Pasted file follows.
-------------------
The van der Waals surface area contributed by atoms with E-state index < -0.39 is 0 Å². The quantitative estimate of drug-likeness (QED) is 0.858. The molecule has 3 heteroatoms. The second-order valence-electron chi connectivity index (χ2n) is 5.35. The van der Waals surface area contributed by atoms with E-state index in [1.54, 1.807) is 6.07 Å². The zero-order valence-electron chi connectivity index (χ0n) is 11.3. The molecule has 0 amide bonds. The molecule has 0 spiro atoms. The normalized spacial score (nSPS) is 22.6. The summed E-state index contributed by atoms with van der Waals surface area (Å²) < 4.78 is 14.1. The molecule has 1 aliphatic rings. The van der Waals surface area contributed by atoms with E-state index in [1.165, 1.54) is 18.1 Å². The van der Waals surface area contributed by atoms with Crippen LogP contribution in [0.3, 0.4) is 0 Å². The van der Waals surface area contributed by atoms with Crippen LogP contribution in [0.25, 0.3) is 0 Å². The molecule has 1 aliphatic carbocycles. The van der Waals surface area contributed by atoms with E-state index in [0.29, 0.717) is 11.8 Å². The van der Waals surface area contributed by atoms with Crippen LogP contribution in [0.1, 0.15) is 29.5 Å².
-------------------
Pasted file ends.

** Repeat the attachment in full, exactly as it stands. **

The van der Waals surface area contributed by atoms with E-state index < -0.39 is 0 Å². The quantitative estimate of drug-likeness (QED) is 0.858. The molecule has 3 heteroatoms. The second-order valence-electron chi connectivity index (χ2n) is 5.35. The van der Waals surface area contributed by atoms with E-state index in [1.54, 1.807) is 6.07 Å². The zero-order valence-electron chi connectivity index (χ0n) is 11.3. The molecule has 0 amide bonds. The molecule has 0 spiro atoms. The normalized spacial score (nSPS) is 22.6. The summed E-state index contributed by atoms with van der Waals surface area (Å²) < 4.78 is 14.1. The molecule has 1 aliphatic rings. The van der Waals surface area contributed by atoms with E-state index in [1.165, 1.54) is 18.1 Å². The van der Waals surface area contributed by atoms with Crippen LogP contribution in [0.3, 0.4) is 0 Å². The van der Waals surface area contributed by atoms with Crippen LogP contribution in [0.25, 0.3) is 0 Å². The molecule has 1 aliphatic carbocycles. The van der Waals surface area contributed by atoms with E-state index in [0.29, 0.717) is 11.8 Å². The van der Waals surface area contributed by atoms with Crippen LogP contribution in [0.1, 0.15) is 29.5 Å².